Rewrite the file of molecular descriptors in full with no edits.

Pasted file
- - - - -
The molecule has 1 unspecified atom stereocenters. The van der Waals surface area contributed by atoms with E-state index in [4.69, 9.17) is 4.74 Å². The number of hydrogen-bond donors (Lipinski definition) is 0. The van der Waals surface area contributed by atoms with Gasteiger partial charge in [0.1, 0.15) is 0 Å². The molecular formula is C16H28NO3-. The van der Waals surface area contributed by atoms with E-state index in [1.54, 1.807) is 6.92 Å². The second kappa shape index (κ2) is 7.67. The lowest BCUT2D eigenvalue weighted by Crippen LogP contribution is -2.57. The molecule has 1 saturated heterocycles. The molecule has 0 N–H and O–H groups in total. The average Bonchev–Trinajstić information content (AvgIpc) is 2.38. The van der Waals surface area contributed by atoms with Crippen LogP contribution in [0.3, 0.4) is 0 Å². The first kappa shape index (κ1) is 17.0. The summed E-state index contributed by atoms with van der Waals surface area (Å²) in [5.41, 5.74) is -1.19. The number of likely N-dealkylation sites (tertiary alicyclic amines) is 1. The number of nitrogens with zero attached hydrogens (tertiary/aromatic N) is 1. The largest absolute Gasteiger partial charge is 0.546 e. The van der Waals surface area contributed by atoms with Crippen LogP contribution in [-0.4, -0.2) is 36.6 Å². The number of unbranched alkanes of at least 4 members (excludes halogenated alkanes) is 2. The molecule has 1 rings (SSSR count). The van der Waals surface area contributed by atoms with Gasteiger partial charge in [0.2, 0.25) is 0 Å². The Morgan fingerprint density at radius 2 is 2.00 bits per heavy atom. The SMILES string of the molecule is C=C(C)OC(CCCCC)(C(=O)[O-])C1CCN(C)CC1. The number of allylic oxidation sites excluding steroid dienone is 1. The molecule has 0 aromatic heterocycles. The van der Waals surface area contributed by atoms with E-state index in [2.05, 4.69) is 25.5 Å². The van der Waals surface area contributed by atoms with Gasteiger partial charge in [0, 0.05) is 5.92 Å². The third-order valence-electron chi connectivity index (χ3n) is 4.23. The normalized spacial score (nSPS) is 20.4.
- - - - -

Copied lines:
The molecule has 1 unspecified atom stereocenters. The van der Waals surface area contributed by atoms with E-state index in [4.69, 9.17) is 4.74 Å². The number of hydrogen-bond donors (Lipinski definition) is 0. The van der Waals surface area contributed by atoms with Gasteiger partial charge in [0.1, 0.15) is 0 Å². The molecular formula is C16H28NO3-. The van der Waals surface area contributed by atoms with E-state index in [1.54, 1.807) is 6.92 Å². The second kappa shape index (κ2) is 7.67. The lowest BCUT2D eigenvalue weighted by Crippen LogP contribution is -2.57. The molecule has 1 saturated heterocycles. The molecule has 0 N–H and O–H groups in total. The average Bonchev–Trinajstić information content (AvgIpc) is 2.38. The van der Waals surface area contributed by atoms with Crippen LogP contribution in [0.3, 0.4) is 0 Å². The first kappa shape index (κ1) is 17.0. The summed E-state index contributed by atoms with van der Waals surface area (Å²) in [5.41, 5.74) is -1.19. The number of likely N-dealkylation sites (tertiary alicyclic amines) is 1. The number of nitrogens with zero attached hydrogens (tertiary/aromatic N) is 1. The largest absolute Gasteiger partial charge is 0.546 e. The van der Waals surface area contributed by atoms with Crippen LogP contribution in [-0.4, -0.2) is 36.6 Å². The number of unbranched alkanes of at least 4 members (excludes halogenated alkanes) is 2. The molecule has 1 rings (SSSR count). The van der Waals surface area contributed by atoms with Gasteiger partial charge in [0.2, 0.25) is 0 Å². The Morgan fingerprint density at radius 2 is 2.00 bits per heavy atom. The SMILES string of the molecule is C=C(C)OC(CCCCC)(C(=O)[O-])C1CCN(C)CC1. The number of allylic oxidation sites excluding steroid dienone is 1. The molecule has 0 aromatic heterocycles. The van der Waals surface area contributed by atoms with E-state index in [2.05, 4.69) is 25.5 Å². The van der Waals surface area contributed by atoms with Gasteiger partial charge in [0, 0.05) is 5.92 Å². The third-order valence-electron chi connectivity index (χ3n) is 4.23. The normalized spacial score (nSPS) is 20.4.